Railway Economy: A Treatise on the New Art of Transport, Its Management, Prospects and Relations ...

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Scholarly Publishing Office, University of Michigan Library, 1850 - 460 pages
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Table des matières

Kept by establishment of Belgian railways
72
Quantity of coke consumed in drawing trains depends on their magnitude
78
Table of service of engines deduced from returns of several continental railways
84
Trains propelled by different engines and under different circumstances
90
Table of mileages and quantities of carrying stock on five foreign railways
96
Mileage account should be kept of passenger traffic carried with goods train
100
Result of investigation
106
Statement of Captain Huish of carrying stock of railways in England and Scot
111
Question as to taking annual valuation of stock discussed
117
Parcels important branch of traffic of passenger trains
123
General description of goods stations
131
Average number of goods wagons of Northwestern arriving and departing daily
132
Mode of dealing with such goods at station 132 10
133
Workshops for smaller repairs of carriages
138
CHAPTER IX
140
In adjusting accounts clearing house regarded as common creditor and common
146
Tabular analysis of the passenger traffic of the railways of the United Kingdom
158
Ratio of business supplied to stations by several classes of passengers
160
Tabular analysis of the progressive development of the railways of the United
166
Tabular analysis showing the relation between the movement of the engines
172
Average composition of trains 193
174
Danger of express trains
180
Tabular analysis of the average distances which each ton of goods was trans
185
CHAPTER XII
191
Belpaires investigation of Belgian railways
197
Comparison of these expenses on Belgian and Northwestern Railways
203
May be shared among carrying stock
205
To what accounts chargeable
211
Approximate calculations made as to some English railways
218
ACCIDENTS ON RAILWAYS
265
Accidents on foreign railways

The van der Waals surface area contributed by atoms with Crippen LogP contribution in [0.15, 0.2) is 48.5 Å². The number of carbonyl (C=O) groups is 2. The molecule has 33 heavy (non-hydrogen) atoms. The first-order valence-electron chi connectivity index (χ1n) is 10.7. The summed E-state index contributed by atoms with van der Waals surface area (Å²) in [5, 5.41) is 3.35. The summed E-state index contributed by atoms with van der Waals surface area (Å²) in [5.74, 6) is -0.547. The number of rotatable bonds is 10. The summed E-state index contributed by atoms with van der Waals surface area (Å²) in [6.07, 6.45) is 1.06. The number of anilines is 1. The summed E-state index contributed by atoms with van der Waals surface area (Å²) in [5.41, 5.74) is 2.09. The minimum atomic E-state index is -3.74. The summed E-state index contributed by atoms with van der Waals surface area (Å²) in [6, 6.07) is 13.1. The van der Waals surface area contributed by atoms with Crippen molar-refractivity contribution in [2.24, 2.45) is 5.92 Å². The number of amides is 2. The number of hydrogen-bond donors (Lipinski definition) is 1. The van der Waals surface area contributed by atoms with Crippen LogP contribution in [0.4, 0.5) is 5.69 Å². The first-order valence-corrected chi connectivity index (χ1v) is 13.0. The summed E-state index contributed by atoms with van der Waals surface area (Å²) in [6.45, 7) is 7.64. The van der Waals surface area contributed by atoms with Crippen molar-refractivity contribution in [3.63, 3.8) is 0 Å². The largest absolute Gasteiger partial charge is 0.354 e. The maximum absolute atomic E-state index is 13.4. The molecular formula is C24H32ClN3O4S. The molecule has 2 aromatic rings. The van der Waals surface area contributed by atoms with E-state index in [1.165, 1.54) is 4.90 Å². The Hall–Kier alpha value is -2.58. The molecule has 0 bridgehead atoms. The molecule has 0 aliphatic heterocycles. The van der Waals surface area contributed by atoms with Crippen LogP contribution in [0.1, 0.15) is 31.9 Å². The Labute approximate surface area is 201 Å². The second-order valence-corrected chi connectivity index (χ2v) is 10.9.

272
Fog signals
278
PLAIN RULES FOR RAILWAY TRAVELERS TO AVOID ACCIDENTS
284
Electric Telegraph suggested in early part of present century
296
Principle of American telegraph explained
302
Extent of electric communication in England and America
308
Table of nine Hudson steamers recently built
315
Steam navigation of other American rivers
323
Management of steam ferries
331
Railwaycarriages described
337
Tabular analysis of the movement of the traffic on twentyeight principal railways
343
History of their construction
349
Synopsis of the movement on the Belgian railways computed from official docu
355
Table showing the number of each class of passengers in every 100 booked
361
Railways completed and in progress by companies
367
Railways constructed in progress and projected
374
Tabular synopsis of the average daily movement of the passenger traffic and
380
Tabular analysis of the movement of the passenger traffic on the French lines
386
Table showing the progress of the railways in the Germanic States during
392
Table showing the proportions in which the German railways on January 1 1847
395
Table showing the estimated cost of construction of the railways of the Germanic
401
Vehicles of transport described
407
Do not exceed 6 per cent on capital
411
Table showing the population extent of territory and extent of railway in opera
417
Some states have assumed entire construction and working of linés in others
423
Necessity of control by an independent body admitted by all but railway directors
426
This question discussed
432
Business of stations proportional to number of passengers booked irrespective
440

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Page 42 - ... overthrows or breakings down. They will here meet with ruts, which I actually measured, four feet deep, and floating with mud, only from a wet summer. What, therefore, must it be after a winter? The only mending it receives is tumbling in some loose stones, which serve no other purpose than jolting a carriage in the most intolerable manner.
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Page 42 - I know not, in the whole range of language, terms sufficiently expressive to describe this infernal road. Let me most seriously caution all travellers who may accidentally propose to travel this terrible country, to avoid it as they would the devil, for a thousand to one they break their necks or their limbs by overthrows or breakings down.
Page 279 - ... during the night. The vehicle is perfectly lighted and warmed. The seats are cushioned; and their backs, consisting of a simple padded board, about six inches broad, are so supported that the passenger may at his pleasure turn them either way, so as to turn his face or his back to the engine. For the convenience of ladies who travel unaccompanied by gentlemen, or who otherwise desire to be apart, a small room, appropriately furnished, is sometimes attached at the end of the carriage, admission...

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